Allergies share many symptoms with sinus infections, including runny nose and itchy, watery eyes, but they can’t cause a fever. In fact, taking your temperature can help your healthcare provider determine whether you’re dealing with allergies or an infection. For adults, a fever is any temperature higher than 100.4°F. For children, a temperature of 99.5°F measured orally, 100.4°F measured rectally, or 99°F measured under the arm is considered a fever.
When you get an infection, such as bronchitis or strep throat, your immune system releases chemicals that increase your body heat and core temperature. You may also get chills, which further increase your body temperature. Then, when your core temperature resets, you start feeling warm, which can make you sweat. Most of us are familiar with this cycle of chills and sweating that accompanies colds, the flu, and other illnesses. Allergy symptoms alone cannot cause this type of reaction in your body.
Allergies don’t cause a fever
An allergic reaction happens when your body’s immune system overreacts to an everyday substance, such as pollen or pet dander. Allergens like these aren’t harmful on their own, but your body’s reaction to them can cause unpleasant symptoms. For pollen or seasonal allergies, symptoms can include itchy eyes or nose, throat swelling, fatigue, sneezing, wheezing, chest tightening, and skin irritation. They may make you feel sick and tired, but pollen or seasonal allergies cannot cause a fever or chills. Even hay fever (another term for allergic rhinitis) won’t cause an actual fever, despite its name.
Food allergies can also cause a wide range of symptoms, including hives, stomach cramps, bloating, diarrhea, and vomiting. A severe allergic reaction may even lead to a potentially life-threatening condition called anaphylaxis. However, food allergies won’t cause a fever either.
Fevers and severe illness often go hand-in-hand, but fevers themselves don’t actually pose any danger to our health. A fever is your body’s response to inflammation caused by the immune system’s response to infection or autoimmune diseases. When your body temperature rises, it helps your immune cells perform while damaging the pathogens and infected cells your body’s trying to fight.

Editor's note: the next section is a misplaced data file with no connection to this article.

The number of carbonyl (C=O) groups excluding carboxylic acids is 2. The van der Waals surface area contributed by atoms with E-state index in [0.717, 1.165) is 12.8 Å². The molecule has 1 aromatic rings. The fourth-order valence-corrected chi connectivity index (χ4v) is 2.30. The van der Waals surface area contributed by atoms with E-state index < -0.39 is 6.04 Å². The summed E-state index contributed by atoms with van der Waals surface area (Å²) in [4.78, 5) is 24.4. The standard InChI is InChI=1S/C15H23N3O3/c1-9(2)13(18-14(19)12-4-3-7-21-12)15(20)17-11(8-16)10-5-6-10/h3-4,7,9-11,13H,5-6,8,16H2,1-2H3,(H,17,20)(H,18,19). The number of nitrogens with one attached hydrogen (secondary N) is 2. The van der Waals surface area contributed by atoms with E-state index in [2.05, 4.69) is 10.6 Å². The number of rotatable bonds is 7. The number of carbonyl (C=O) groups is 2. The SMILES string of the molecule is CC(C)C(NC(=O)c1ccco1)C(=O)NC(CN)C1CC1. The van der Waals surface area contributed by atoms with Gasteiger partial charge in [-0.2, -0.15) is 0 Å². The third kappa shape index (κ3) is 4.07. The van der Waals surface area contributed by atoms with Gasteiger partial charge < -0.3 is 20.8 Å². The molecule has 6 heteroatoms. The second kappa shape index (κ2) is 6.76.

It’s a common misconception that a high fever can harm the body or cause brain damage, especially in children, but that’s not the case. The body’s temperature will only rise that high – above 108° F (42° C) – if the air temperature is also extremely high. Otherwise, the fever itself can’t hurt you—it’s actually beneficial for fighting off an infection. The infection or autoimmune disease causing the fever is responsible for any health effects.
So, while fever-reducing medications can be used to lower body temperature and make you more comfortable when you’re sick, they won’t treat the cause of the fever or make an infection go away any faster.
Other causes of fevers
Fevers are usually caused by viral or bacterial infections, and they typically go away within a few days. However, some other conditions can cause elevated body temperature, such as heat exhaustion, autoimmune disease, inflammatory conditions, cancerous tumors, and some medications or immunizations.
Allergy symptoms can be pretty uncomfortable, and they may sometimes feel similar to cold or flu symptoms, but they won’t cause a fever. Your healthcare provider can help you determine what’s causing your fever and whether you need treatment.